ORLANDO, Fla. – A mentally distressed ex-Marine who pointed a fake handgun at police in the Orlando International Airport and shouted “kill me” said he wanted to speak to the president, according to an arrest affidavit released Wednesday.
Michael Wayne Pettigrew, 26, was arrested after the almost three-hour standoff that ended peacefully Tuesday night. Police have called it an attempted “suicide by cop.”
Pettigrew was charged with aggravated assault on a firefighter and was forcibly committed for short-term mental health observation under what is commonly referred to as Florida’s “Baker Act.”
Court records show Pettigrew was denied bail Wednesday because of his mental health evaluation, but another bond hearing was scheduled for Thursday.
The episode started Tuesday night when Pettigrew approached a cashier at a taxi company in the airport and showed her what looked like a gun. Pettigrew gave his cellphone to her and told her to call 911 because he wanted to bring the police and speak to the president, according to the affidavit.
Pettigrew pointed the fake gun at officers as they arrived at the airport’s rental car section, and also pointed the gun at himself. But no shots were fired and no one was hurt. One officer raised the muzzle of his rifle to get a clear view of Pettigrew but didn’t fire because passengers “were running everywhere,” the affidavit said.
“Passengers at this point were running in all directions, making it a little chaotic,” the report said.
Part of the airport was temporarily evacuated and traffic going into the airport was halted for a short time.
The responding officers tried to talk to Pettigrew for a half hour until SWAT team members and police negotiators arrived.
“Our negotiators did a phenomenal job of talking with the subject for about two hours and finally got him to peacefully surrender,” Orlando Police Chief John Mina said Tuesday night.
Minutes before appearing at the airport, Pettigrew texted a friend that he wanted to be killed by police officers, according to a recorded 911 call released Wednesday.
Calling from Pennsylvania, Pettigrew’s friend told a police dispatcher that the former Marine had texted him that he was headed to the airport.
When the dispatcher asks if Pettigrew has any mental health problems, the unidentified friend says he doesn’t know, but “I know he has had some other issues.”
“He wasn’t planning on shooting anybody but he wants to have the cops kill him,” friend said.
On Wednesday, no one answered a knock on the door at the apartment where Pettigrew had been living about 4 miles from the airport. Phone numbers for his parents weren’t accepting messages.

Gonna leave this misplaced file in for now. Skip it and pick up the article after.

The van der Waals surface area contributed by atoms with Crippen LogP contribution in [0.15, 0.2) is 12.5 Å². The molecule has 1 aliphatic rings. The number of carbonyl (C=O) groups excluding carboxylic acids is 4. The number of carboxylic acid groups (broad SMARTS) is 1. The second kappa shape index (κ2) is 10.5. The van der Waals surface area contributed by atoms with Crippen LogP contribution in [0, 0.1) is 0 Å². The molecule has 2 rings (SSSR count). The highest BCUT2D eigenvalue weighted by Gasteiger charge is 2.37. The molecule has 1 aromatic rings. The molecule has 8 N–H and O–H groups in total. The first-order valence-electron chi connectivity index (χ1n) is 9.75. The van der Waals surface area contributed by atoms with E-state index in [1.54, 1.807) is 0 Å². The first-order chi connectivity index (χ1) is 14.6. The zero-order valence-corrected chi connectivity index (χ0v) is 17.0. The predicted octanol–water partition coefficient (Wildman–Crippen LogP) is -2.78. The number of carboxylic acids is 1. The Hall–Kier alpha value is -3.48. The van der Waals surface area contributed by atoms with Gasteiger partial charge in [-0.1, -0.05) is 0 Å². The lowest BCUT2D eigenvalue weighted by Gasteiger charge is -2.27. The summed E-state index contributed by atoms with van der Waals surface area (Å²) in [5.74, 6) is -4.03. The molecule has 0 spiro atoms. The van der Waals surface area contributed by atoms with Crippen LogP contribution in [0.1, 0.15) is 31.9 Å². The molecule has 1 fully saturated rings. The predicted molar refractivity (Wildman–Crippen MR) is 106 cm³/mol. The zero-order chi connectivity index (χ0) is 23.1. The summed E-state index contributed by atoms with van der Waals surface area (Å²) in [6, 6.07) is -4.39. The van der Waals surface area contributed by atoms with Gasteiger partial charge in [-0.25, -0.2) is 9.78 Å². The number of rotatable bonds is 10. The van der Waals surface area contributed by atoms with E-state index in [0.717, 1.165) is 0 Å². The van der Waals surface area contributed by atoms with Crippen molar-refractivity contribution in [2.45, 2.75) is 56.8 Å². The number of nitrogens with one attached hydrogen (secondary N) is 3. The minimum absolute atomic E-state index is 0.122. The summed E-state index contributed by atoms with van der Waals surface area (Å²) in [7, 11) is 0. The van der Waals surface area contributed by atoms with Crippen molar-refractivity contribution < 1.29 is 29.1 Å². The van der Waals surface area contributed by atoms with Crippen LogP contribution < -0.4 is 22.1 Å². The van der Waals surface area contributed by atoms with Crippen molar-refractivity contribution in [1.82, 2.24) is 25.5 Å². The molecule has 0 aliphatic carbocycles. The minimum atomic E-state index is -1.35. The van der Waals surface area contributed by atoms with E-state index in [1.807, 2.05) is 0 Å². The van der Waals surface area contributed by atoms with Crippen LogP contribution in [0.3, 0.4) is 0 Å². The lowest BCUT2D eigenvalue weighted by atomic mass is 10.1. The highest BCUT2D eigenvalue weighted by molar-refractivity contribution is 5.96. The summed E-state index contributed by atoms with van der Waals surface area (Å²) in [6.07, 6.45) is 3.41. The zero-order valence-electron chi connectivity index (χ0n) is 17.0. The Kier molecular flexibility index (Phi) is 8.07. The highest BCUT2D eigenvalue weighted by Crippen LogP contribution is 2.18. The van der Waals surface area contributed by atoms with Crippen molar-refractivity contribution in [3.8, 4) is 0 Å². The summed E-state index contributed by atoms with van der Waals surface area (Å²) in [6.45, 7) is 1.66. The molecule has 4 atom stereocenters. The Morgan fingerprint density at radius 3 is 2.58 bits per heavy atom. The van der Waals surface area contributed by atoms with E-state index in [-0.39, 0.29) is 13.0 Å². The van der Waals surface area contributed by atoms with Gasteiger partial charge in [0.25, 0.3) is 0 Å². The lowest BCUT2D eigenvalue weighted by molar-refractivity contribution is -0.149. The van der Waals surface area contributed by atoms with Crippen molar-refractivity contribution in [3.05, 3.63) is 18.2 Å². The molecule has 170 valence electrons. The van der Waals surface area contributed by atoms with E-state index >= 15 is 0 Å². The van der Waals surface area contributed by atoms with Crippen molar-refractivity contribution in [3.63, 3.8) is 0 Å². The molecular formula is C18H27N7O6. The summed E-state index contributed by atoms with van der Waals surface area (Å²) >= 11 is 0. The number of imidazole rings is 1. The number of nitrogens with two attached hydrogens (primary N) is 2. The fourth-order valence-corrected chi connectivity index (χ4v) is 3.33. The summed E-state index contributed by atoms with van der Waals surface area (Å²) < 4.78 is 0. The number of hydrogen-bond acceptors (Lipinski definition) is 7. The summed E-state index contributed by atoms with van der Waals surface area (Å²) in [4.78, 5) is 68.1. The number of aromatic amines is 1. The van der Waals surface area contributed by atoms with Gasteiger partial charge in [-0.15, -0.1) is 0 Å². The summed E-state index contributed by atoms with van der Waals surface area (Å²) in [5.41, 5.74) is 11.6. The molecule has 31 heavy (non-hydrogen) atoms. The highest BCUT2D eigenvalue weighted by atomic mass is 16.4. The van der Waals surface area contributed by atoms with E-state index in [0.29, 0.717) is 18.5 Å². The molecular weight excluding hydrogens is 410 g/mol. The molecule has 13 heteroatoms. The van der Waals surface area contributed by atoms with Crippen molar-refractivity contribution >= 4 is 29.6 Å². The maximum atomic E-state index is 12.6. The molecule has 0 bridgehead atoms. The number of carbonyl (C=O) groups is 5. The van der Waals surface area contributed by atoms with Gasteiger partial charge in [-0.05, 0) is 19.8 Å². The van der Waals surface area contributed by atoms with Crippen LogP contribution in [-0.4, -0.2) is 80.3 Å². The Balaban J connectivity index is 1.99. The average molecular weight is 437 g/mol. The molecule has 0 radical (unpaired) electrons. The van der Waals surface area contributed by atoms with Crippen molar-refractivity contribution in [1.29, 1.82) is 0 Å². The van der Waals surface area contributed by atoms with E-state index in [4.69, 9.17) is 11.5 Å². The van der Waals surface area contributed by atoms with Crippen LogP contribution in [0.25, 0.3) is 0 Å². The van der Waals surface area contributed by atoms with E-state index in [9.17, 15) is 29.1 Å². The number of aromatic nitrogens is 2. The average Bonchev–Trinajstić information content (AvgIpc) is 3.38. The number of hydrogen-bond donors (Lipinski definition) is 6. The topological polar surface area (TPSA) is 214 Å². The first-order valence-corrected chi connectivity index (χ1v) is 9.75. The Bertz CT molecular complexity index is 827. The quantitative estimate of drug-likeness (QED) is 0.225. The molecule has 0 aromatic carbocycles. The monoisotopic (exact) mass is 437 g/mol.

A document released Wednesday by Orlando police showed that Pettigrew was court-martialed at a Marine base in Twentynine Palms, California, for stabbing another Marine six years ago. He pleaded guilty to stabbing the Marine in the arm, although the original charge accused him of also cutting the victim’s face. His sentence was a bad-conduct discharge from the Marines and confinement for seven months.
Glorializ Colsn Plaza, 20, told the Orlando Sentinel she was just getting off work from Virgin Atlantic airlines Tuesday when she saw everyone hiding. She got off the elevator and saw the man on the floor near the rental car area. He was screaming, and officers had surrounded him.
“I couldn’t make out the words, but he was screaming really loud,” she said. “Everyone there told me right before this happened a man said to everyone: `You’re going to need mental therapy after this,’ then he pulled out a gun and everyone ran.”
Plaza said she didn’t hear any gunshots or see anyone injured.
“I saw all the cops with the long rifles and started shaking,” she said. “It didn’t seem real.”
Earlier this year, a gunman killed five people inside a baggage claim area at the Fort Lauderdale-Hollywood International Airport. Esteban Santiago, a 27-year-old Iraq war veteran from Alaska, has pleaded not guilty to a 22-count indictment in the Jan. 6 shooting. Santiago’s attorney has said he is taking drugs to combat schizophrenia and schizoaffective disorder.
The Orlando incident was first reported about 7:24 p.m. Terminal A was eventually closed, but the other side of the airport, Terminal B, remained open during the standoff.
Greater Orlando Aviation Authority Chairman Frank Kruppenbacher praised the response of law enforcement and airport employees.
“Our employees did everything in accordance with what OPD has trained them to do,” Kruppenbacher said. “You couldn’t have a better resolution. No one was hurt. The airport continued to operate on the other side.”
Some flights were delayed, but airport operations were returning to normal late Tuesday night.
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